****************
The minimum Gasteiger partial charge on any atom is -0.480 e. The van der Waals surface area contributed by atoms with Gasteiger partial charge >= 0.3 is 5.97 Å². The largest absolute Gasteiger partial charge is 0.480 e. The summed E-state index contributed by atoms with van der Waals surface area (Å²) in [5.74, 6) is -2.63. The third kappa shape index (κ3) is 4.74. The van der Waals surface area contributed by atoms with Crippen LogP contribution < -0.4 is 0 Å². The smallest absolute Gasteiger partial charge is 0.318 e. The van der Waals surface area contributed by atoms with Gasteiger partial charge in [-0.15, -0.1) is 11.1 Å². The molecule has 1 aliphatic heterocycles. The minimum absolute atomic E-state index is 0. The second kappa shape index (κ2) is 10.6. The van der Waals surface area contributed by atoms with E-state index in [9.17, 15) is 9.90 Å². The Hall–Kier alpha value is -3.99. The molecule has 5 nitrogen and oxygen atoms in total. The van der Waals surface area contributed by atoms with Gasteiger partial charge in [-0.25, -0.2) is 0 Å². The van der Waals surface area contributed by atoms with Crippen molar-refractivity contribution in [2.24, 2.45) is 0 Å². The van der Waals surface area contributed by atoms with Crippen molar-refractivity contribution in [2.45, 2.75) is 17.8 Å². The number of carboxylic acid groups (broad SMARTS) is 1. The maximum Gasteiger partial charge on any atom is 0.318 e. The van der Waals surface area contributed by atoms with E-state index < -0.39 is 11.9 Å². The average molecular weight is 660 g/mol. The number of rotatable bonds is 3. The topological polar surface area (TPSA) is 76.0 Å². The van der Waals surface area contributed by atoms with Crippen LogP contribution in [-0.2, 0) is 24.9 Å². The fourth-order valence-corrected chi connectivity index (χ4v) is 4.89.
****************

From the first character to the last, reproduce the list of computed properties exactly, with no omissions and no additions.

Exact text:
The minimum Gasteiger partial charge on any atom is -0.480 e. The van der Waals surface area contributed by atoms with Gasteiger partial charge >= 0.3 is 5.97 Å². The largest absolute Gasteiger partial charge is 0.480 e. The summed E-state index contributed by atoms with van der Waals surface area (Å²) in [5.74, 6) is -2.63. The third kappa shape index (κ3) is 4.74. The van der Waals surface area contributed by atoms with Crippen LogP contribution < -0.4 is 0 Å². The smallest absolute Gasteiger partial charge is 0.318 e. The van der Waals surface area contributed by atoms with Gasteiger partial charge in [-0.15, -0.1) is 11.1 Å². The molecule has 1 aliphatic heterocycles. The minimum absolute atomic E-state index is 0. The second kappa shape index (κ2) is 10.6. The van der Waals surface area contributed by atoms with E-state index in [9.17, 15) is 9.90 Å². The Hall–Kier alpha value is -3.99. The molecule has 5 nitrogen and oxygen atoms in total. The van der Waals surface area contributed by atoms with Gasteiger partial charge in [-0.25, -0.2) is 0 Å². The van der Waals surface area contributed by atoms with Crippen molar-refractivity contribution in [2.24, 2.45) is 0 Å². The van der Waals surface area contributed by atoms with Crippen molar-refractivity contribution in [2.45, 2.75) is 17.8 Å². The number of carboxylic acid groups (broad SMARTS) is 1. The maximum Gasteiger partial charge on any atom is 0.318 e. The van der Waals surface area contributed by atoms with E-state index < -0.39 is 11.9 Å². The average molecular weight is 660 g/mol. The number of rotatable bonds is 3. The topological polar surface area (TPSA) is 76.0 Å². The van der Waals surface area contributed by atoms with Crippen LogP contribution in [-0.2, 0) is 24.9 Å². The fourth-order valence-corrected chi connectivity index (χ4v) is 4.89.